Little did I know when saying goodbye to Brazil back in May, I would be returning to its sunny lands sooner than I thought – in fact six months later. I was thrilled when I heard I would have the opportunity to return and I could not wait to go back there. Three weeks in Brazil during its summer months… count me in!
However, upon arriving in São Paulo airport I was greeted by a torrential rain storm (think back to the conditions of the Brazilian Grand Prix if you saw it) which lasted for a few days. Not the glorious sunshine I had gleefully expected and what the BBC weather “app” had promised me. So with my excitement slightly dampened and sun cream undisturbed I made my return to the University of Campinas (Unicamp), where I had worked for two months back in spring.
This time my visit saw me out of the laboratory, replacing safety specs for a scientific poster, as I was to attend and talk at the Four Continents University (U4C) Colloquium, along with Jon Chouler and Leighton Holyfield of the CSCT. The event focused on ‘Sustainable Systems and Societies: Energy, Environment and Policy Frameworks’. By bringing together academics and students from around the world it aimed to build a network of research collaborations to help tackle current global challenges in sustainability. The institutions involved in this network are Stellenbosch University (South Africa), Zhejiang University (China), Unicamp (Brazil) and University of Bath (UK). Experts from the sciences, engineering and policy research had been gathered in Brazil to share knowledge and identify synergies between institutions to confront these global issues. As someone who’d previously only attended a traditional “bread and butter” scientific conference, this was a new and exciting experience for me.
A major part of the workshop was its panel discussions, in which members from all institutions presented their views and debated key topics such as bioenergy, sustainability & polices. These sessions were very informative as they gave a real insight as to how other countries perceive and approach overcoming environmental challenges very similar to those we are facing. For example, this was apparent when talking about biofuels, which are sometimes criticised due to their competition with the food supply, i.e. farmers using land to grow crops for biofuels not food. It was interesting to learn researchers from Brazil, which currently only uses <2% of its land for growing crops, did not view biofuels as food competitive whereas China was more conservative in how much land they could devote to biofuels to balance between feeding and fuelling their country.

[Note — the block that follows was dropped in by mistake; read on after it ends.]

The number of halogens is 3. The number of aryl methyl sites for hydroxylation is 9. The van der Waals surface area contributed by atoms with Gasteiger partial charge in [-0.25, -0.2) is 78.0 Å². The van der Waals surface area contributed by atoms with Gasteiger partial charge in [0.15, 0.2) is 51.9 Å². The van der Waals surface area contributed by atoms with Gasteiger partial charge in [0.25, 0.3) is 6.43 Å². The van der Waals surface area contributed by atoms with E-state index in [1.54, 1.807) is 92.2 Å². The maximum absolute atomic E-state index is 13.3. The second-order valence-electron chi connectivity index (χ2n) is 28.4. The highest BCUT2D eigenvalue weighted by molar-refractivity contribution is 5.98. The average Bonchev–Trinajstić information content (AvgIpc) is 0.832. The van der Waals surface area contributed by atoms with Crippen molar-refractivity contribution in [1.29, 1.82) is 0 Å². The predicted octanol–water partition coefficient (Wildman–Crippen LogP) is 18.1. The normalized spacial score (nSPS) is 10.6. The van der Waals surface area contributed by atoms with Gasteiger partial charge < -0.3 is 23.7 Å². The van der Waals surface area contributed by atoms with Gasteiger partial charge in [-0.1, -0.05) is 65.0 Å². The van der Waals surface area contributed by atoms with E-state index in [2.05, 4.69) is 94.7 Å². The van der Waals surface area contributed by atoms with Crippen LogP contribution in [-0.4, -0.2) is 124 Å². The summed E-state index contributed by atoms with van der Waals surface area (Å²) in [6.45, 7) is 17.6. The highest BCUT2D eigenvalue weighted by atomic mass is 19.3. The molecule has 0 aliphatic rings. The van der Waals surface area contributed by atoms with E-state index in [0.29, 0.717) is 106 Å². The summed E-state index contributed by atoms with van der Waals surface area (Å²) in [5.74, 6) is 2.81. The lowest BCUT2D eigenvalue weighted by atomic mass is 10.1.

A recurring theme amongst the discussions were the challenges involved in the implementation of new and more environmentally friendly products or systems into society. We may “have the technology” but how can it be successfully adopted by society? Does it first require people to change their behaviours? If so, this is often much easier said than done, with cultural differences and “irrational behaviour” sometimes being the biggest barrier to change. On this theme I took a moment to digress and presented the conference with an example of our own irrational behaviour from my own neck of the woods in the UK. There was much amusement from the audience to see contestants hurling themselves headlong down a precipitous slope in the hope of winning very little other than a few broken bones. (I recommend watching a clip of the Gloucestershire Cheese Rolling event on YouTube to see what I mean). And so, maybe suitably inspired, 2017 will see the first winning cheese roller from Brazil, China or South Africa. The notion of such eccentric behaviour and headlong disregard for what is sensible may not be a literal response to innovation but at times it must seem to those who wish to introduce change what they are up against.